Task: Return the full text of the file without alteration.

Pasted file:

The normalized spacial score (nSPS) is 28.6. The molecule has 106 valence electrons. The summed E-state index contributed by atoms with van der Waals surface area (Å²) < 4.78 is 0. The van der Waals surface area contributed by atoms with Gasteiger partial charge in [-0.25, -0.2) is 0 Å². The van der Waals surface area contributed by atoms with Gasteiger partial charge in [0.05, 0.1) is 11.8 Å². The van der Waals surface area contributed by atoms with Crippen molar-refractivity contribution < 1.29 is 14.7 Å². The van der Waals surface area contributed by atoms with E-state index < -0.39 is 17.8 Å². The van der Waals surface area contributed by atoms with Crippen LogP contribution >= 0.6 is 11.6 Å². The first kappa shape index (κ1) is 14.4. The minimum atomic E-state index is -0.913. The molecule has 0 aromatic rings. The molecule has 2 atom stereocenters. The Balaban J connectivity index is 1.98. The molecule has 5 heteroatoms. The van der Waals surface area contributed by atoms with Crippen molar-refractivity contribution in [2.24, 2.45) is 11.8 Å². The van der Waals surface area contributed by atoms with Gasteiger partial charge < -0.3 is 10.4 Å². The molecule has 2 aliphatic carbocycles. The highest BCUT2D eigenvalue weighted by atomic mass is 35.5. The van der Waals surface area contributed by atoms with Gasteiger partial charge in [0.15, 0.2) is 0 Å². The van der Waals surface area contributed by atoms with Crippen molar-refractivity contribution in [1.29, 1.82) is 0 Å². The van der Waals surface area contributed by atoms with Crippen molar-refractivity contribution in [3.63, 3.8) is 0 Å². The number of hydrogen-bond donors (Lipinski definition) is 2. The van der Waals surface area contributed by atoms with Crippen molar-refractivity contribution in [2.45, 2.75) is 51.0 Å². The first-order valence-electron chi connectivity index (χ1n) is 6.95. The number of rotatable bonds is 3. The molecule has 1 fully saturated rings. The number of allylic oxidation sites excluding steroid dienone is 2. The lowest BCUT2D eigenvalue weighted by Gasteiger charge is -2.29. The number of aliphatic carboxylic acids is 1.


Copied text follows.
The normalized spacial score (nSPS) is 28.6. The molecule has 106 valence electrons. The summed E-state index contributed by atoms with van der Waals surface area (Å²) < 4.78 is 0. The van der Waals surface area contributed by atoms with Gasteiger partial charge in [-0.25, -0.2) is 0 Å². The van der Waals surface area contributed by atoms with Gasteiger partial charge in [0.05, 0.1) is 11.8 Å². The van der Waals surface area contributed by atoms with Crippen molar-refractivity contribution < 1.29 is 14.7 Å². The van der Waals surface area contributed by atoms with E-state index < -0.39 is 17.8 Å². The van der Waals surface area contributed by atoms with Crippen LogP contribution >= 0.6 is 11.6 Å². The first kappa shape index (κ1) is 14.4. The minimum atomic E-state index is -0.913. The molecule has 0 aromatic rings. The molecule has 2 atom stereocenters. The Balaban J connectivity index is 1.98. The molecule has 5 heteroatoms. The van der Waals surface area contributed by atoms with Crippen molar-refractivity contribution in [2.24, 2.45) is 11.8 Å². The van der Waals surface area contributed by atoms with Gasteiger partial charge < -0.3 is 10.4 Å². The molecule has 2 aliphatic carbocycles. The highest BCUT2D eigenvalue weighted by atomic mass is 35.5. The van der Waals surface area contributed by atoms with Gasteiger partial charge in [0.15, 0.2) is 0 Å². The van der Waals surface area contributed by atoms with Crippen molar-refractivity contribution in [1.29, 1.82) is 0 Å². The van der Waals surface area contributed by atoms with Crippen molar-refractivity contribution in [3.63, 3.8) is 0 Å². The number of hydrogen-bond donors (Lipinski definition) is 2. The van der Waals surface area contributed by atoms with Crippen molar-refractivity contribution in [2.45, 2.75) is 51.0 Å². The first-order valence-electron chi connectivity index (χ1n) is 6.95. The number of rotatable bonds is 3. The molecule has 1 fully saturated rings. The number of allylic oxidation sites excluding steroid dienone is 2. The lowest BCUT2D eigenvalue weighted by Gasteiger charge is -2.29. The number of aliphatic carboxylic acids is 1.